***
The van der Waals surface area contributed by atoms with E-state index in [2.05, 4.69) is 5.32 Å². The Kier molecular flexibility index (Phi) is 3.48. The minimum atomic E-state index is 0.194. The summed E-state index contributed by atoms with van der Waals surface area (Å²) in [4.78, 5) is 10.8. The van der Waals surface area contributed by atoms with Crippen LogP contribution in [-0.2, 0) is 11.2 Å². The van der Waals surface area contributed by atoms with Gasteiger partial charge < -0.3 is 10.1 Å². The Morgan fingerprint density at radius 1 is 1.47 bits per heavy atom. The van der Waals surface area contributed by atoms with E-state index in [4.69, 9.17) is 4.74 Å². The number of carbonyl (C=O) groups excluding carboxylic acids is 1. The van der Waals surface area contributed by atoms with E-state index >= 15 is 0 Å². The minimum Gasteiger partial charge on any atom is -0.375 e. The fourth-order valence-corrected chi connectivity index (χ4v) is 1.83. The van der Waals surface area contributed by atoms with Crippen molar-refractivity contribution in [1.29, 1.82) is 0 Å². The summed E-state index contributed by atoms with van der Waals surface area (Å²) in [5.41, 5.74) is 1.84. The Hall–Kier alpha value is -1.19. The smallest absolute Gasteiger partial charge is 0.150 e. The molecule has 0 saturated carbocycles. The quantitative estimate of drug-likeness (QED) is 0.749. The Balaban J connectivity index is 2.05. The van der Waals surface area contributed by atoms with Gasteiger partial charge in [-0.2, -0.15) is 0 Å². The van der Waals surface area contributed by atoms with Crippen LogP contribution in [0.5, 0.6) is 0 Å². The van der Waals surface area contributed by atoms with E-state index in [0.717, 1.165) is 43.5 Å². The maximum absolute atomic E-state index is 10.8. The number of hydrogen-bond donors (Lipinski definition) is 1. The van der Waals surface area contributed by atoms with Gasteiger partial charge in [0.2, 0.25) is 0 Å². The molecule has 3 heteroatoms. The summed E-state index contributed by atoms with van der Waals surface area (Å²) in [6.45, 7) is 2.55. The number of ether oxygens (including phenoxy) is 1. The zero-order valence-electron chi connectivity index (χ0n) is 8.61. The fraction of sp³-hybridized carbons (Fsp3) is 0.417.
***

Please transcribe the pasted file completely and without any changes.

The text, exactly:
The van der Waals surface area contributed by atoms with E-state index in [2.05, 4.69) is 5.32 Å². The Kier molecular flexibility index (Phi) is 3.48. The minimum atomic E-state index is 0.194. The summed E-state index contributed by atoms with van der Waals surface area (Å²) in [4.78, 5) is 10.8. The van der Waals surface area contributed by atoms with Crippen LogP contribution in [-0.2, 0) is 11.2 Å². The van der Waals surface area contributed by atoms with Gasteiger partial charge < -0.3 is 10.1 Å². The Morgan fingerprint density at radius 1 is 1.47 bits per heavy atom. The van der Waals surface area contributed by atoms with E-state index in [4.69, 9.17) is 4.74 Å². The number of carbonyl (C=O) groups excluding carboxylic acids is 1. The van der Waals surface area contributed by atoms with E-state index >= 15 is 0 Å². The minimum Gasteiger partial charge on any atom is -0.375 e. The fourth-order valence-corrected chi connectivity index (χ4v) is 1.83. The van der Waals surface area contributed by atoms with Crippen molar-refractivity contribution in [1.29, 1.82) is 0 Å². The summed E-state index contributed by atoms with van der Waals surface area (Å²) in [5.41, 5.74) is 1.84. The Hall–Kier alpha value is -1.19. The smallest absolute Gasteiger partial charge is 0.150 e. The molecule has 0 saturated carbocycles. The quantitative estimate of drug-likeness (QED) is 0.749. The Balaban J connectivity index is 2.05. The van der Waals surface area contributed by atoms with Gasteiger partial charge in [-0.2, -0.15) is 0 Å². The van der Waals surface area contributed by atoms with Crippen LogP contribution in [0.5, 0.6) is 0 Å². The van der Waals surface area contributed by atoms with E-state index in [0.717, 1.165) is 43.5 Å². The maximum absolute atomic E-state index is 10.8. The number of hydrogen-bond donors (Lipinski definition) is 1. The van der Waals surface area contributed by atoms with Gasteiger partial charge in [0.2, 0.25) is 0 Å². The molecule has 3 heteroatoms. The summed E-state index contributed by atoms with van der Waals surface area (Å²) in [6.45, 7) is 2.55. The number of ether oxygens (including phenoxy) is 1. The zero-order valence-electron chi connectivity index (χ0n) is 8.61. The fraction of sp³-hybridized carbons (Fsp3) is 0.417.